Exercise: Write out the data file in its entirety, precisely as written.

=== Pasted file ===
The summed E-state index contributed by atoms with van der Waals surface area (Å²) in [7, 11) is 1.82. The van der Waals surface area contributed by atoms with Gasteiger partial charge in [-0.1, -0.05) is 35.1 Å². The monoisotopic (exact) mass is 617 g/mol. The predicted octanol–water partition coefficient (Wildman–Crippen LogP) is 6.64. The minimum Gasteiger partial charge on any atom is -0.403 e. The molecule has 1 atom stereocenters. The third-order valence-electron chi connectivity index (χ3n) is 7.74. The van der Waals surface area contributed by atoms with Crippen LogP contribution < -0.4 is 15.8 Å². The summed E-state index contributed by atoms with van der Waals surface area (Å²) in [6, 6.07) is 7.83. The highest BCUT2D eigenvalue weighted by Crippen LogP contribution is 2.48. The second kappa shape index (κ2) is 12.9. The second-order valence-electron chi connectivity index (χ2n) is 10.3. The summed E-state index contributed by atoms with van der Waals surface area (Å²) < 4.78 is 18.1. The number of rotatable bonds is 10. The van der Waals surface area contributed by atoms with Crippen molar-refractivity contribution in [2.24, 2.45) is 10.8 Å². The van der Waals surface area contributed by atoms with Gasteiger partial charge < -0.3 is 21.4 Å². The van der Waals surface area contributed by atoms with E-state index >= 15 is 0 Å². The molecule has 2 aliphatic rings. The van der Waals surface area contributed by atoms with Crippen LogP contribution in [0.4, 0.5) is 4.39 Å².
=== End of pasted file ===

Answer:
The summed E-state index contributed by atoms with van der Waals surface area (Å²) in [7, 11) is 1.82. The van der Waals surface area contributed by atoms with Gasteiger partial charge in [-0.1, -0.05) is 35.1 Å². The monoisotopic (exact) mass is 617 g/mol. The predicted octanol–water partition coefficient (Wildman–Crippen LogP) is 6.64. The minimum Gasteiger partial charge on any atom is -0.403 e. The molecule has 1 atom stereocenters. The third-order valence-electron chi connectivity index (χ3n) is 7.74. The van der Waals surface area contributed by atoms with Crippen LogP contribution < -0.4 is 15.8 Å². The summed E-state index contributed by atoms with van der Waals surface area (Å²) in [6, 6.07) is 7.83. The highest BCUT2D eigenvalue weighted by Crippen LogP contribution is 2.48. The second kappa shape index (κ2) is 12.9. The second-order valence-electron chi connectivity index (χ2n) is 10.3. The summed E-state index contributed by atoms with van der Waals surface area (Å²) < 4.78 is 18.1. The number of rotatable bonds is 10. The van der Waals surface area contributed by atoms with Crippen molar-refractivity contribution in [2.24, 2.45) is 10.8 Å². The van der Waals surface area contributed by atoms with Gasteiger partial charge < -0.3 is 21.4 Å². The van der Waals surface area contributed by atoms with E-state index >= 15 is 0 Å². The molecule has 2 aliphatic rings. The van der Waals surface area contributed by atoms with Crippen LogP contribution in [0.4, 0.5) is 4.39 Å².